US inflation finally dips, but still causing pain

Woman hands money for a purchase

WASHINGTON (AP) — Inflation eased slightly in April after months of relentless increases but remains near a four-decade high, imposing a continuing financial strain on American households. Consumer prices jumped 8.3% from a year ago, below the 8.5% year-over-year surge in March.

Still, there are signs that inflation may be becoming more entrenched. Excluding the volatile food and energy categories, so-called core prices jumped twice as much from March to April as they did the previous month.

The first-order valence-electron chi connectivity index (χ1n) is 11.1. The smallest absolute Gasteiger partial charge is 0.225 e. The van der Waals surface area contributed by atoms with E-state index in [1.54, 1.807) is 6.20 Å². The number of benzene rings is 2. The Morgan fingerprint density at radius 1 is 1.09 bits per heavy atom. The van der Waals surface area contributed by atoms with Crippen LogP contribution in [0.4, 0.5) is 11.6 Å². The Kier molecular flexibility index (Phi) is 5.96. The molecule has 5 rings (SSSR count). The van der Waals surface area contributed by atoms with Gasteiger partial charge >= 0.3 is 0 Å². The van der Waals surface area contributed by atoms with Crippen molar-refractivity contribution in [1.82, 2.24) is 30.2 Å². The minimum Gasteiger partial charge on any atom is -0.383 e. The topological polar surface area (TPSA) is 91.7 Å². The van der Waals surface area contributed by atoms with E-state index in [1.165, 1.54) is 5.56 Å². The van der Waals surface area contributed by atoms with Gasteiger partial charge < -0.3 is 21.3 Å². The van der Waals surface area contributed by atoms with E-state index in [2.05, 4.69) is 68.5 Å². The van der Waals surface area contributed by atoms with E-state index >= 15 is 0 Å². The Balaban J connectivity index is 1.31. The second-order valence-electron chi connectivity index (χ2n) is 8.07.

Inflation could remain high well into 2023, leaving many Americans burdened by price increases that have outpaced pay raises. Especially hurt are lower-income and Black and Hispanic families, who on average spend a greater proportion of their incomes on gas, food and rent.

Related: How higher Fed rates stand to affect Americans’ finances

Related: February: US inflation highest in 40 years


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